10 Nasdaq stocks with huge returns
10 Nasdaq stocks with huge returns

Tech fell so far at the start of the new millennium, it was difficult to imagine that the index could ever make up what it lost.


Oracle is set to report its latest quarterly earnings this week, and analysts are concerned.

By Wall St. Cheat Sheet Mar 19, 2012 8:51AM

Oracle (ORCL) has repeatedly made excuses for falling short of earnings estimates, often blaming the global economy for its suffering. However, growing evidence suggests that its problems are rooted in the company's own failure to compete with rivals like SAP (SAP), the loss of a key IT partner Hewlett-Packard (HPQ), and a hardware business that is constantly causing problems.

Analysts worry that that Oracle's $5.6 billion purchase of Sun Microsystems has turned into a liability, as sales have fallen short of expectations. Even Oracle's business management software has been slow to take off since its 2011 release.


The iPad maker announces a $2.65 dividend and a $10 billion buyback program for next year. The shipping company agrees to buy its Dutch rival TNT Express for $6.8 billion.

By TheStreet Staff Mar 19, 2012 7:47AM
By Chao Deng
Updated at 9:15 a.m. ET

Apple (AAPL) said Monday it will initiate a quarterly dividend of $2.65 a share starting in the fourth quarter of fiscal 2012. It also said it would maintain a "war chest for strategic opportunities." Over three years, the company expects to spend $45 billion of its nearly $100 billion cash pile. Apple also said a repurchase program of $10 billion will begin next year and be executed over three years.


United Parcel Service (UPS) said Monday it agreed to buy TNT Express, the second-largest express delivery company in Europe, for almost $7 billion. UPS will buy TNT for 9.5 euros a share ($6.77 billion). Last month, UPS offered to buy TNT for 9 euros a share, or $6.4 billion, but the offer was rejected. The acquisition is the biggest ever for UPS, which is the No. 1 delivery company in the world. UPS said the deal would expand its reach in Europe and other markets where TNT has operations like Latin America and Asia.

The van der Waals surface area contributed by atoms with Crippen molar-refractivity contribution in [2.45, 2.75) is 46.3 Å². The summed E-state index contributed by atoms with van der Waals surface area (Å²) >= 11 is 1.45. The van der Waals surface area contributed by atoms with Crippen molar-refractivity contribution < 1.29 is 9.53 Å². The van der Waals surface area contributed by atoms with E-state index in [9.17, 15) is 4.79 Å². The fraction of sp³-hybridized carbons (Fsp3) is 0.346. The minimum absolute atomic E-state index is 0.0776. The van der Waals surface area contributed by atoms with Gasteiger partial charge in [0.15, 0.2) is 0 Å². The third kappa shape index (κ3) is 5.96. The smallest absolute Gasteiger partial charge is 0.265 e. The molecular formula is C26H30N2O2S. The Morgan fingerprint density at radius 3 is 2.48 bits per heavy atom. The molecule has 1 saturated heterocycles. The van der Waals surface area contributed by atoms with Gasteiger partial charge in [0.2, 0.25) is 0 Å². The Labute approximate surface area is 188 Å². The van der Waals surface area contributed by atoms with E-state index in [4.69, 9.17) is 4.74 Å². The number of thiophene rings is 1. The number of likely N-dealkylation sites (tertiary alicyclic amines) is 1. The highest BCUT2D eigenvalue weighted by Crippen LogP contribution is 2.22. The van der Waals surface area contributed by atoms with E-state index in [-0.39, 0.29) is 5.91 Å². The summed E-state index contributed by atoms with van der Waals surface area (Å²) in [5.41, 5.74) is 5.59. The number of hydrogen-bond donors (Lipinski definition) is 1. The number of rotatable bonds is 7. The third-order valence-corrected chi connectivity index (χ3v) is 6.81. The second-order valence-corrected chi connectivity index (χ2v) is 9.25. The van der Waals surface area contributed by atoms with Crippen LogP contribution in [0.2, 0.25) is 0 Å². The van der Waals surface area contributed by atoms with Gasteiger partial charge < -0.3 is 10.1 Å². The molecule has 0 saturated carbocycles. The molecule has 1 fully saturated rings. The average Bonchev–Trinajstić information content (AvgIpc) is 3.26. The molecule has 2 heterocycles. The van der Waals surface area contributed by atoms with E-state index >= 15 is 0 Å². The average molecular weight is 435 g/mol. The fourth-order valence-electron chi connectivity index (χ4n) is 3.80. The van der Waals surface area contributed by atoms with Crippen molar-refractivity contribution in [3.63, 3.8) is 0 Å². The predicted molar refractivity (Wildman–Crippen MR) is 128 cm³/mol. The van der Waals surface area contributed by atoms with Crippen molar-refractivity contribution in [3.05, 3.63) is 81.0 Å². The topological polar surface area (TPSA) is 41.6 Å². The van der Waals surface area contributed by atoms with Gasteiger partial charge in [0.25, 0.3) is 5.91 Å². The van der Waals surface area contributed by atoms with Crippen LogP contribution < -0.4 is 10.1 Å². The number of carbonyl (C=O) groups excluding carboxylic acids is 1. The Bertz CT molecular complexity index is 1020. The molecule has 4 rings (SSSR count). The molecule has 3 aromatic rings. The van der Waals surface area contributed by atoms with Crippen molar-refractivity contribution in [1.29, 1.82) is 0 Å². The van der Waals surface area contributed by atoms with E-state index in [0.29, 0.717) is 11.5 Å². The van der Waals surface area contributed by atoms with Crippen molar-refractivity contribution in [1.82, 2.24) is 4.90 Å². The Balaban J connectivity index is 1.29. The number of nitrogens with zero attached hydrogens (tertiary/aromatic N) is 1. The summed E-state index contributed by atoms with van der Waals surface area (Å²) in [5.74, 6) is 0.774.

In the food sector, the company is focusing on developing better soy supplements and creating improved products to boost agricultural production.

By Trefis Mar 16, 2012 6:39PM
Image: Combines in field (© Mark Karrass/Corbis/Corbis)Chemical major DuPont (DD) has been looking for new avenues for growth.

Its bet on solar and other renewable energy seems to have stalled for the time being, with cutbacks in orders from companies making solar panels, electronics and other equipment. So DuPont has zeroed in on two products it thinks will drive most of its bottom line in coming years.

Both products are related to food industry -- one of the most important divisions of DuPont, accounting for nearly 32% of our $59 price estimate. 

The new approach should boost the company's margins.

By Trefis Mar 16, 2012 5:48PM
In the past year, ArcelorMittal's (MT) stock has plunged about 40% as the world's largest steel company struggled with a slowdown in European steel demand and rising input costs.

The company has begun to focus more on its mining operations in order to offset those rising input costs, and we believe that this focus, coupled with its restructuring efforts, will help the company improve its margins, going forward. 

Investors are racing to get a piece of the social network before it launches its feverishly anticipated IPO.

By TheWeek.com Mar 16, 2012 5:30PM

Image: Man with magnifying-glass (© Jupiterimages/Jupiterimages)Facebook has the hottest stock around -- and it's not even public yet.

Shares of the social network are highly coveted in the booming "secondary" market, an "illiquid, opaque bazaar populated by shady characters" that bears all the hallmarks of a black market, says Mark Gongloff at The Huffington Post.

Through these less-than-upstanding transactions, investors can buy into privately held companies before they go public. Because Facebook shares are expected to soar in value once the company launches its IPO, people are clamoring for them.